This St. Patrick's Day-appropriate cocktail is way better than green beer. The whiskey is light and almost floral, and the amaro is spicy and rich. Fresh lemon gives the drink a punch of refreshing sour flavor, and the drink finishes up with the whiskey's bite and a little bitterness from the amaro.
'Irish whiskey' on Serious Eats
This classic drink is similar to the Improved Holland Gin Cocktail, but uses Irish whiskey instead of malty genever.
An Irish spin on a vintage cocktail recipe that originally called for bourbon.
You wouldn't think that citrus and coffee would go together, but we absolutely love this cocktail from Tradition in San Francisco, which brings together Jameson and chicory-infused rye whiskey.
An easy-drinking Irish whiskey cocktail from Steven Weiss of Craftbar in NYC.
Two whiskeys (Irish and single-malt Scotch) come together in this rich, leathery-textured sour from Orson Salicetti of EVR in New York.
This easy highball is adapted from a recipe from Brian Means of The Fifth Floor in San Francisco. You can adjust the lime juice to your taste depending on how sweet your ginger beer is.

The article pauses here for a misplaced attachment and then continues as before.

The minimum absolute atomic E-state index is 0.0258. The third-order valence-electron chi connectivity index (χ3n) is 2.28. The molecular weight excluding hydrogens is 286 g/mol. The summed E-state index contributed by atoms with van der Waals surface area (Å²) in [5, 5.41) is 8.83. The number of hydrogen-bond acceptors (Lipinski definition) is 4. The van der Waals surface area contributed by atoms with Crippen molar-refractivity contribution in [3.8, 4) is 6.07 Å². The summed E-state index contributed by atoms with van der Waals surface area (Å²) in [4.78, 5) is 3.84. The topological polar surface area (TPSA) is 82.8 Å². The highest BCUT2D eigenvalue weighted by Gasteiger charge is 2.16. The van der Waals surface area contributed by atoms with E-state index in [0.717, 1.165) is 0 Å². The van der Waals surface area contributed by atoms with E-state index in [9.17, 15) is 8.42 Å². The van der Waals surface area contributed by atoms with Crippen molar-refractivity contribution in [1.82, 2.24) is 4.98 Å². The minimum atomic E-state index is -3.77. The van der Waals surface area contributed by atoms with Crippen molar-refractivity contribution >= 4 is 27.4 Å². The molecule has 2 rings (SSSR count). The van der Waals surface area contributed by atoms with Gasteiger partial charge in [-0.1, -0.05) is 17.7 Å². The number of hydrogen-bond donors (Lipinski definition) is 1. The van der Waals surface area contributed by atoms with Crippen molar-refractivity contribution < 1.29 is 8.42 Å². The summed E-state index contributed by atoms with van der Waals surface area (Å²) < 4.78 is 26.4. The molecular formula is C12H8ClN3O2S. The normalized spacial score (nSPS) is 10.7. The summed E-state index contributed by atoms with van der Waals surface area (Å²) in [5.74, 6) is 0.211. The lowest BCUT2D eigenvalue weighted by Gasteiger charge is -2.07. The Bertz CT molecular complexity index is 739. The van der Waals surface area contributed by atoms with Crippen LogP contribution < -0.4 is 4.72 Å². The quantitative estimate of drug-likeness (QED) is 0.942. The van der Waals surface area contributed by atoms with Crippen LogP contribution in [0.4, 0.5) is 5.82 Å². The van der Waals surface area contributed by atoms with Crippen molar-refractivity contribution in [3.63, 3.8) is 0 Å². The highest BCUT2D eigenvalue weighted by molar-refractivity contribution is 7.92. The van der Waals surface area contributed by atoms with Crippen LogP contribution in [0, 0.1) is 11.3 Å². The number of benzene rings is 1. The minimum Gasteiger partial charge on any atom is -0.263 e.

The key to great roasty Guinness flavor? Reduce it on the stovetop into a concentrated syrup first.
There are pitifully few decent cocktails mixed with Irish whiskey—like scotch, it just doesn't play well with other ingredients—but here's one that's not only suitable for the day, but absolutely enjoyable: the Emerald.
This cocktail dates back to at least 1930; that's when it crops up in a slim book called Cocktails, by "Jimmy" late of Ciro's (it also appears in the Savoy Cocktail Book at about the same time). It's too unlikely a bird to ever have enjoyed widespread fame; but its idiosyncrasies are the very things that make it so appealing.